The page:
6. I totally understand what you are saying, but it still doesn’t make it easy. I, too, have UC and hypothyroidism (subclinical, not Hashi’s) and I’m currently recovering from stage 3 adrenal fatigue. My minerals are screwed up as well – can’t get my ferritin where I want it, I’m taking a ton of magnesium…and I eat really well. GF for 2 years, no processed crap, etc. I also wonder why I can’t get things “fixed” so I can go back to feeling like I did 10 or 15 years ago. I want to fix it. I don’t want to have issues. Add to the fact that I’m 46 and probably have other hormone issues going on at this stage of the game and the fun never ends. I try to be positive, I try to read about being thankful, meditating, I do yoga, I focus on my breathing, I try to deal with stress, but it’s not enough.

    I am working with someone now who is helping me and that has been a great burden-release. Functional health practitioner, of course, as no conventional doctor was ever helpful.

    I appreciate your posts and inspiration. If nothing else, know you are helping others and we are in the same boat as you (recovering from perfectionism and striving for perfect health). Smile!

  7. Lauren, I rarely comment ever, that is just to say this post really moved me. I read several health blogs and yours is my favorite, but whIle I find your journey so empowering and beautiful I do find myself in disbelief of your seeming perfection. I feel this way when reading most of this type of blog. What am I doing wrong that I cannot fix my much less severe issues? Are these writers really this perfect? How will my children ever be as healthy as they can be if I cannot even stick to simple lifestyle improvements? Looking back, I can see how far I have come, and that still there is a long way to go. I hope your struggles improve and you can let go of the negativity that envelopes each of us when we start comparing ourselves to others or worse yet to an ideal. Be well on your journey, gnothi seauton, lots of encouragement sent your way from a grateful and inspired believer in you.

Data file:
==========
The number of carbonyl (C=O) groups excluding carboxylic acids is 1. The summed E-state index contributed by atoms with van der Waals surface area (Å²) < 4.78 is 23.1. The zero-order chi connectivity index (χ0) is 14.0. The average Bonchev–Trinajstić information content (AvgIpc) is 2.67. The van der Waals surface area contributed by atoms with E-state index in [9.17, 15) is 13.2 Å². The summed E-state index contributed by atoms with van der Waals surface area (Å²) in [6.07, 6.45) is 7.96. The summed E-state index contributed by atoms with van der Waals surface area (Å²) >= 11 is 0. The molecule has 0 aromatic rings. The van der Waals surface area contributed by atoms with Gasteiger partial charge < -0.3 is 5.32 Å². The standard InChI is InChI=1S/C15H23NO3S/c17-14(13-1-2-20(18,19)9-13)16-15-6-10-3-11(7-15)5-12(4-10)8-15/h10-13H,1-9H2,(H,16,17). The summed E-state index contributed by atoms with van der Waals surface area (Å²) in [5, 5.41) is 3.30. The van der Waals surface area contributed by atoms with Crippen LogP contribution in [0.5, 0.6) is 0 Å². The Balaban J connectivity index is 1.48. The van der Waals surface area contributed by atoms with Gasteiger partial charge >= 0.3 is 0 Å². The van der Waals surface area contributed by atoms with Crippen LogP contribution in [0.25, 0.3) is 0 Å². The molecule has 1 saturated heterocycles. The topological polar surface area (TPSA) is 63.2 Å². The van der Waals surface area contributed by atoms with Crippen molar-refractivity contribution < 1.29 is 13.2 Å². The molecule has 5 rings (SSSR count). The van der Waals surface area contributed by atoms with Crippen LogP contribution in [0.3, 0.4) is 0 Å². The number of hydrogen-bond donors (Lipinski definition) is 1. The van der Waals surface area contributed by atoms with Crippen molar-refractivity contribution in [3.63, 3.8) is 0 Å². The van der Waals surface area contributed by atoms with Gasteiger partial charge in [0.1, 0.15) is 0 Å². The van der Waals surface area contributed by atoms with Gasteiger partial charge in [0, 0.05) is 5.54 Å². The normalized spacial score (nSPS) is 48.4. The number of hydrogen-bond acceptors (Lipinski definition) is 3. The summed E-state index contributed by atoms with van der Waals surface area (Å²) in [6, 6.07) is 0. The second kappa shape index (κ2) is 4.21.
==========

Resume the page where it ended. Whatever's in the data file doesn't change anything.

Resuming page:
8. You are a delight! Your blog is refreshing and I so appreciate your honesty and vulnerability. I’m feeling so inspired and uplifted after reading your article. Keep being you…the world needs your awesomeness!

  9. Ohhh girrrl! I hear ya! every. single. thing. you said!

    I love that part about healing “Healing is not about reaching perfection. It’s about constant adjusting and reorienting oneself in order to maintain balance.” this is wonderfully said and a great reminder for me today! 🙂

    Thank you for being transparent and having the positive impact that I’m sure this post will have to many!


  10. Great! I was doing fabulously til a trip to NYC in 2013 on 4 filthy jets gave me a VERY serious was 8 months illness and starting over from scratch..I have been so tired and frustrated..BUT moving forward! Thanks!

  11. What a lovely reminder. I’ve struggled in the passed, first with an eating disorder, then in college with Lyme’s disease, mono, and arsenic & uranium poisoning. Along with a host of allergies and sensitivities to various foods and chemicals. Over the last 4+ years I’ve worked REALLY hard to heal and struggled ceaselessly with feelings of failure over not getting better fast enough. Working through buried issues of self loathing, learning to really appreciate who I am, to love who I am, has been a long road. I struggle to find balance, to remind myself that this is a journey I chose, and to accept that I am healing in every moment. And I have to love that. I choose to find peace and joy in that, and when I find myself disheartened it’s so very nice to have a reminder like this. Thank you.